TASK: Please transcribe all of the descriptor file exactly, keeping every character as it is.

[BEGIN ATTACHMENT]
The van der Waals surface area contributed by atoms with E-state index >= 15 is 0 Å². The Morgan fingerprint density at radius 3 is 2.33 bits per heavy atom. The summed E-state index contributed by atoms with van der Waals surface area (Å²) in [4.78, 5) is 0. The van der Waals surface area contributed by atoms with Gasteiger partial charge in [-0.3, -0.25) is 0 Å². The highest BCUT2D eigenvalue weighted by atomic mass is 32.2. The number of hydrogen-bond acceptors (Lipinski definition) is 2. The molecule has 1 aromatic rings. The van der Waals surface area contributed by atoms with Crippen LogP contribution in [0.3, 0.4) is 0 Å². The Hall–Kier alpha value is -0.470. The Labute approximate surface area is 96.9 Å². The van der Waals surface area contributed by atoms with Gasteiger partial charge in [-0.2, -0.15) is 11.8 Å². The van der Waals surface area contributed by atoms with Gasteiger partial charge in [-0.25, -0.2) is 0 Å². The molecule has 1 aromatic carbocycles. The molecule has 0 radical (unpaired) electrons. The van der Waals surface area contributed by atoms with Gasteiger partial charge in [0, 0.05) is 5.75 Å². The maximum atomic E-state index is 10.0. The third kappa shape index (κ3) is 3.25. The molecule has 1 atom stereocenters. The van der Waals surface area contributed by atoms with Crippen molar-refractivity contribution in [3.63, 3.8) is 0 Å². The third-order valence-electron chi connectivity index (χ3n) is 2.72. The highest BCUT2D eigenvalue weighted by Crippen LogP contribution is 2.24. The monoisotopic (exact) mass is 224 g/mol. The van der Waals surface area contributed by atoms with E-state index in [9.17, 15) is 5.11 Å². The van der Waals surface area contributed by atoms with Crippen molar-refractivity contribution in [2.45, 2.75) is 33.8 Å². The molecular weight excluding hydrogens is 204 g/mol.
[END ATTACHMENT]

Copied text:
The van der Waals surface area contributed by atoms with E-state index >= 15 is 0 Å². The Morgan fingerprint density at radius 3 is 2.33 bits per heavy atom. The summed E-state index contributed by atoms with van der Waals surface area (Å²) in [4.78, 5) is 0. The van der Waals surface area contributed by atoms with Gasteiger partial charge in [-0.3, -0.25) is 0 Å². The highest BCUT2D eigenvalue weighted by atomic mass is 32.2. The number of hydrogen-bond acceptors (Lipinski definition) is 2. The molecule has 1 aromatic rings. The van der Waals surface area contributed by atoms with Crippen LogP contribution in [0.3, 0.4) is 0 Å². The Hall–Kier alpha value is -0.470. The Labute approximate surface area is 96.9 Å². The van der Waals surface area contributed by atoms with Gasteiger partial charge in [-0.2, -0.15) is 11.8 Å². The van der Waals surface area contributed by atoms with Gasteiger partial charge in [-0.25, -0.2) is 0 Å². The molecule has 1 aromatic carbocycles. The molecule has 0 radical (unpaired) electrons. The van der Waals surface area contributed by atoms with Gasteiger partial charge in [0, 0.05) is 5.75 Å². The maximum atomic E-state index is 10.0. The third kappa shape index (κ3) is 3.25. The molecule has 1 atom stereocenters. The van der Waals surface area contributed by atoms with Crippen molar-refractivity contribution in [3.63, 3.8) is 0 Å². The third-order valence-electron chi connectivity index (χ3n) is 2.72. The highest BCUT2D eigenvalue weighted by Crippen LogP contribution is 2.24. The monoisotopic (exact) mass is 224 g/mol. The van der Waals surface area contributed by atoms with E-state index in [9.17, 15) is 5.11 Å². The van der Waals surface area contributed by atoms with Crippen molar-refractivity contribution in [2.45, 2.75) is 33.8 Å². The molecular weight excluding hydrogens is 204 g/mol.